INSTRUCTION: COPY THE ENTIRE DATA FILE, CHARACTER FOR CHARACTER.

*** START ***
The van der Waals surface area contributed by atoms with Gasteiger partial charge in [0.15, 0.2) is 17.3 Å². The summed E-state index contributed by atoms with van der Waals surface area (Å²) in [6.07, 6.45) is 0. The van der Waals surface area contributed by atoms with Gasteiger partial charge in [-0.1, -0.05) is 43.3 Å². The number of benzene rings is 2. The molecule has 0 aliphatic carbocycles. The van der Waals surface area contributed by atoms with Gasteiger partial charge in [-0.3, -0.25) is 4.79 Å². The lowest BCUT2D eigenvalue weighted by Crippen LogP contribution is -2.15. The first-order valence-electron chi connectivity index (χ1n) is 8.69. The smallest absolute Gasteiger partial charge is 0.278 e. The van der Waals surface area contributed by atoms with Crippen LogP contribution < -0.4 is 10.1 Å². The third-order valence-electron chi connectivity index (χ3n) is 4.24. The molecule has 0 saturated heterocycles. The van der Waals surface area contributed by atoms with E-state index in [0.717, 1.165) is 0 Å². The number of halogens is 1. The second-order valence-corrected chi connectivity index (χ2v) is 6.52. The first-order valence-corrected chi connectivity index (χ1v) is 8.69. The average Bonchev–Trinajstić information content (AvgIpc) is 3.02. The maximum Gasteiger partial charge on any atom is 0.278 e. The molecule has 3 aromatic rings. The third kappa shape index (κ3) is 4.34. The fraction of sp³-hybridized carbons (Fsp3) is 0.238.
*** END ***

The van der Waals surface area contributed by atoms with Gasteiger partial charge in [0.15, 0.2) is 17.3 Å². The summed E-state index contributed by atoms with van der Waals surface area (Å²) in [6.07, 6.45) is 0. The van der Waals surface area contributed by atoms with Gasteiger partial charge in [-0.1, -0.05) is 43.3 Å². The number of benzene rings is 2. The molecule has 0 aliphatic carbocycles. The van der Waals surface area contributed by atoms with Gasteiger partial charge in [-0.3, -0.25) is 4.79 Å². The lowest BCUT2D eigenvalue weighted by Crippen LogP contribution is -2.15. The first-order valence-electron chi connectivity index (χ1n) is 8.69. The smallest absolute Gasteiger partial charge is 0.278 e. The van der Waals surface area contributed by atoms with Crippen LogP contribution < -0.4 is 10.1 Å². The third-order valence-electron chi connectivity index (χ3n) is 4.24. The molecule has 0 saturated heterocycles. The van der Waals surface area contributed by atoms with E-state index in [0.717, 1.165) is 0 Å². The number of halogens is 1. The second-order valence-corrected chi connectivity index (χ2v) is 6.52. The first-order valence-corrected chi connectivity index (χ1v) is 8.69. The average Bonchev–Trinajstić information content (AvgIpc) is 3.02. The maximum Gasteiger partial charge on any atom is 0.278 e. The molecule has 3 aromatic rings. The third kappa shape index (κ3) is 4.34. The fraction of sp³-hybridized carbons (Fsp3) is 0.238.